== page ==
No Guts No Glory

winning isn't everything

Today was an emotional day for me. My youngest went off to Kindergarten. In the weeks leading up to the big day I kept telling him I couldn’t believe my baby was growing up. (And leaving me though I kept that thought to myself). He kept insisting he wasn’t a baby, so I tried to explain that he will always be my baby, even when he’s forty, like me. I don’t quite think he grasped the concept. Anyway, I was a wreck the moment the bus pulled away. With tissues in hand, I drove over to the school just so I could see him get off the bus for the first time. I assure you I wore sunglasses and limited my sobbing to the safety of my car. When I told my daughter I might see her at recess (he’s in the afternoon session) she asked me not to embarrass her. She just started third grade so I was a bit unprepared to already be at that stage. Sigh. We only have half day kindergarten, which isn’t even technically a half day. Our schedule isn’t changing all that much and my son will still be home with me some mornings. But now he’s at elementary school beginning his journey of independence. And while I’m so glad he’s becoming his own person, it’s also hard to let go.

 

So I went about my day and then I saw the email in my inbox. The one I had been waiting for with the results of my Kindle campaign. I could tell from the subject line that I didn’t get it. There was no “Congratulations!” but rather a standard “thanks for your submission.” Blah, blah, blah. In case you hadn’t heard I submitted my novel for a Kindle publishing contract, which is based on reader votes. I’ll admit going into the process I felt good about my chances. But after the first week I wasn’t so sure. There are hundreds of books on the site. Not sure if that’s accurate, but there are A LOT. I used to think that writing a novel was a huge accomplishment. And I’m not trying to downplay it because I still think it is. But it seems that everyone is doing it—just look at the number of new titles added on Amazon every day. I knew the competition would be fierce, but I went for it anyway. I always like to tell my kids to try your best and that’s all you can do. I do feel like I did everything I could: posting on every Facebook group I could think of, spreading the word via email, doing blasts to my social media channels, and promoting it on my website. I don’t know how many votes I had, but I could see stats with traffic to my page. I had over 1,300 visits—far more than I expected. So that’s something. But in the end it wasn’t enough. And I’m really disappointed.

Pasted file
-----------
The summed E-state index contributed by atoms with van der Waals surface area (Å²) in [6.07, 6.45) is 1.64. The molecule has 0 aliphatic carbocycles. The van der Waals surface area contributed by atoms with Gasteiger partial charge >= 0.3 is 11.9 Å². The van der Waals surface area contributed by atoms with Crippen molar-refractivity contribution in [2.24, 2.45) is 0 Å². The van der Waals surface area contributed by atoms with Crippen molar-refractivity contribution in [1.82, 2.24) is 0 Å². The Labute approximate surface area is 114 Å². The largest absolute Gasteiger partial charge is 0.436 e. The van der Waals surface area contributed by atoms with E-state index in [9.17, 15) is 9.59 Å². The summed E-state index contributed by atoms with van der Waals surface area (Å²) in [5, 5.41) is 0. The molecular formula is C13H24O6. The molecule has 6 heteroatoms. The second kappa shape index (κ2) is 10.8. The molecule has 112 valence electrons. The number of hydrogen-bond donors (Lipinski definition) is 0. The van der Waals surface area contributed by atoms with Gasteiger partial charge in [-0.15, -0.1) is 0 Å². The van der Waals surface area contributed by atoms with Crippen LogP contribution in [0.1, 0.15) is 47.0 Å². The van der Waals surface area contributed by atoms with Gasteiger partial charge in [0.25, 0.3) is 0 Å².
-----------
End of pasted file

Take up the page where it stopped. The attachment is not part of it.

I love the above quote from Vince Lombardi. It talks about the importance of having the drive to win vs. focusing strictly on the end result. But then again this is the same guy who said that winning isn’t everything, it’s the only thing. In hindsight I wonder if I should’ve entered. I know you’ve gotta play to win, but the constant rejection is wearing on me. The countless no’s after querying the first time around and the same result with the second. No after no after no from agents. I realize I only have one published book and success doesn’t happen overnight. I’m not expecting to be the next Nicholas Sparks, but I would love to be able to make this more than a hobby so I can do something I love and be home with my kids. I don’t know the reason behind their decision. Maybe I didn’t have enough votes. But I didn’t get a no right away, which made me wonder if they were reading the book to see if they liked the content. I have no clue if that’s a deciding factor, but it’s definitely shaken my confidence.

 

I still plan to self-publish my book. But it’s hard to get excited about it and then have to do another round of promotion after this. And I didn’t realize they send the results to everyone who voted—I thought it was only if you win—so those 1,000+ people will learn of the results. Just rub some salt in my wound. Hey friends, I didn’t win this contest but the good news is that you can still buy my book that no one wanted to publish. Good times. I know there are terrible things going on in the world and in the scheme of things this is just a small blip. I still have my health, a supportive network of friends and family, an incredible husband, and two amazing kids. So I consider myself lucky. I gave it my best shot, and sometimes things work out, and sometimes they don’t, but at least I went down trying. Writing is a passion so I’m considering this my outlet to vent and then I’ll move on.

 

At the end of the day my son came off the bus with a huge smile on his face and he’s excited to go back tomorrow. I know some days will be rough, but I’ll encourage him to tough it out and focus on the positive. So I will try to do just that.

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